Sorry if I’m sounding harsh here but I’ve read like a thousand times texts of bands, stating they were avoiding typical clichés and if you then give them a listen they fulfil them a 100%. Unlike me, many others, in front of the stage or on the steps of the amphi theatre, liked it and clapped along and I suppose they’ve also won a few new fans.

01. Die Maschine
02. Schattenspiel
03. Stigmata
04. Für die Nacht
05. Krieger
06. Die Wahrheit

Music: 3
Performance: 5
Sound: 7
Light: - (daylight)
Total: 4.5 / 10

Tyske Ludder [Sebastian Huhn]

TYSKE LUDDER formed at the beginning of the 1990s. The phrase TYSKE LUDDER means German whore in Danish and Norwegian. Until the mid 90s, they pulled out the three albums ‘Bombt die Mörder’, ‘Creutzfeld’ and ‘Dalmarnock’ complemented by scarce live performances as the third leg of the TYSKE LUDDER concept. At the dawn of the new millennium, the project entered a silent period due to various artistic differences on the further development of the concept. In 2004, they started to work on new material coinciding with their live comeback in the same year. The new album ‘Sojus’ eventually was released beginning of 2006 followed by a re-release of the first three albums with additional bonus material in autumn. The album ‘Anonymous’ is their most recent release which came out in 2009. TYSKE LUDDER is Albert (vocals, performance), Olaf (synths) and Z67 (percussions, shouts). /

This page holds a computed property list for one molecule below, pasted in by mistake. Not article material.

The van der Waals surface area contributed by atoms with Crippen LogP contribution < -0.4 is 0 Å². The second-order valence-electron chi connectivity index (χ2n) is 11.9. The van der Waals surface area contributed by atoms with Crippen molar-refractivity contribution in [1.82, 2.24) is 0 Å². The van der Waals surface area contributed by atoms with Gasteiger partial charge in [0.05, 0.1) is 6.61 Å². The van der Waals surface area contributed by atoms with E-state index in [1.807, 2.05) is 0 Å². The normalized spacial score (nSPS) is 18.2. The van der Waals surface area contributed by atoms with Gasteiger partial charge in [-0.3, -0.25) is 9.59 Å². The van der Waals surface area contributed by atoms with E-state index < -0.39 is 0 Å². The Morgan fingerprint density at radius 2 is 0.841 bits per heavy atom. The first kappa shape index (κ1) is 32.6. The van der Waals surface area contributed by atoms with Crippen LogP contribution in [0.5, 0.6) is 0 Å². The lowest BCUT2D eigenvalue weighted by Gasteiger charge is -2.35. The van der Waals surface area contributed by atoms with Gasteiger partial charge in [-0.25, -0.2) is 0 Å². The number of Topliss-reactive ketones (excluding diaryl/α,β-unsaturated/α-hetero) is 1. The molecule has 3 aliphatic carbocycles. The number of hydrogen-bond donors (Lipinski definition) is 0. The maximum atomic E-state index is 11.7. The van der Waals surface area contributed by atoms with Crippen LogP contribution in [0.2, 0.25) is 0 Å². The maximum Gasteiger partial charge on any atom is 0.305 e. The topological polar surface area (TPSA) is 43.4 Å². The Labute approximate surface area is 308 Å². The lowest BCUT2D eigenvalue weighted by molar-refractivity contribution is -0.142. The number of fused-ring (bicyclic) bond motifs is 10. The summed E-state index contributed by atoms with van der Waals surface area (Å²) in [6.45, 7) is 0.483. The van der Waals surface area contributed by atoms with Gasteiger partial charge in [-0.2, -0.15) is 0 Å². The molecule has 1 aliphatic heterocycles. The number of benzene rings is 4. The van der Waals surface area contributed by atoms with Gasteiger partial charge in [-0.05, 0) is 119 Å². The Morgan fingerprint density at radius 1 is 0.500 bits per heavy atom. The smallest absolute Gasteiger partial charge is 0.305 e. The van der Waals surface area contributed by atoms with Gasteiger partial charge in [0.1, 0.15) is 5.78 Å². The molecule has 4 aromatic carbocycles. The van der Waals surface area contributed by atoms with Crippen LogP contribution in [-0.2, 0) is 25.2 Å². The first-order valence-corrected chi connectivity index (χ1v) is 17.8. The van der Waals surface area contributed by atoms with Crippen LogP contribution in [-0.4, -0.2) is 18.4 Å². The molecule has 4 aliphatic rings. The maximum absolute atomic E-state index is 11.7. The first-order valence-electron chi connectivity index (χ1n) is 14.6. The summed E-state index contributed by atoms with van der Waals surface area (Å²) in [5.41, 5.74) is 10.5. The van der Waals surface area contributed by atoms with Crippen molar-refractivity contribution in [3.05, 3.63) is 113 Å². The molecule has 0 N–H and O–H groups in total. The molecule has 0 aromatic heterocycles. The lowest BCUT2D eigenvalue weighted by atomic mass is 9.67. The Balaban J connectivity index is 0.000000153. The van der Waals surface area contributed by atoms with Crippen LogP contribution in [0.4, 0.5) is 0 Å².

Music & Performance
TYSKE LUDDER now promised a radical change - with emphasis on the “radical”, for they’re known for hitting hot topics in their lyrics, embedded into fierce electronic cuts. ‘Thetanen’ made the start of the electro storm, centring the absurdity and danger of Scientology, giving the “Sugar Goths” something hard to swallow, before rolling them over with a tank on their comment on war politics on ‘Panzer’. ‘Canossa’ had a few more melodies in stock for us, whilst vocalist Albert kept on stomping over the stage to hype up the sweating crowd in the heat of the sun. Afterwards, he had some “bad news” for us when he stated that UNHEILIG wouldn’t be able to be there since Der Graf had an appointment with Musikantenstadl, a TV show offering exclusively Schlager music, a popular German style of music, typically shallow.

We had a good laugh and then the show continued with hard-hitting ‘Shokz’, followed by two further beat monsters, keeping the dance addicts on their toes. It’s safe to say that TYSKE LUDDER left an impression and delivered a message. However I doubt many people understood more than “Dance, Dance, Dance!” I for one was very satisfied with what they put up on the Blackfield festival, lyrically and musically, and I was not the only one.

01. Thetanen
02. Panzer
03. EUGENIX (new song from the forthcoming album)
04. Canossa
05. Shokkz
06. Manipulation
07. Bastard

Music: 8
Performance: 8
Sound: 7
Light: - (daylight)
Total: 7.8 / 10

S.P.O.C.K [J. “Niggels” Uhlenbruch]

For a long time it was rather silent around Swedish act S.P.O.C.K (aka Star Pilot On Channel K), which was formed around 1988 and had quite some success with their Star Trek / Sci-Fi-themed Synth Pop in the 1990s. Every synth lover will know ‘Never Trust a Klingon’, and other S.P.O.C.K singles like ‘Dr. McCoy’ or ‘Astrogirl’ were considerable underground hits as well. Their last studio release is still ‘2001: A S.P.O.C.K Odyssey’ (guess what year it was released!) but recently the live action has increased. After their gig at the Wave Gotik Treffen in Leipzig, the Blackfield Festival offered the second German S.P.O.C.K show in just a few weeks’ time. /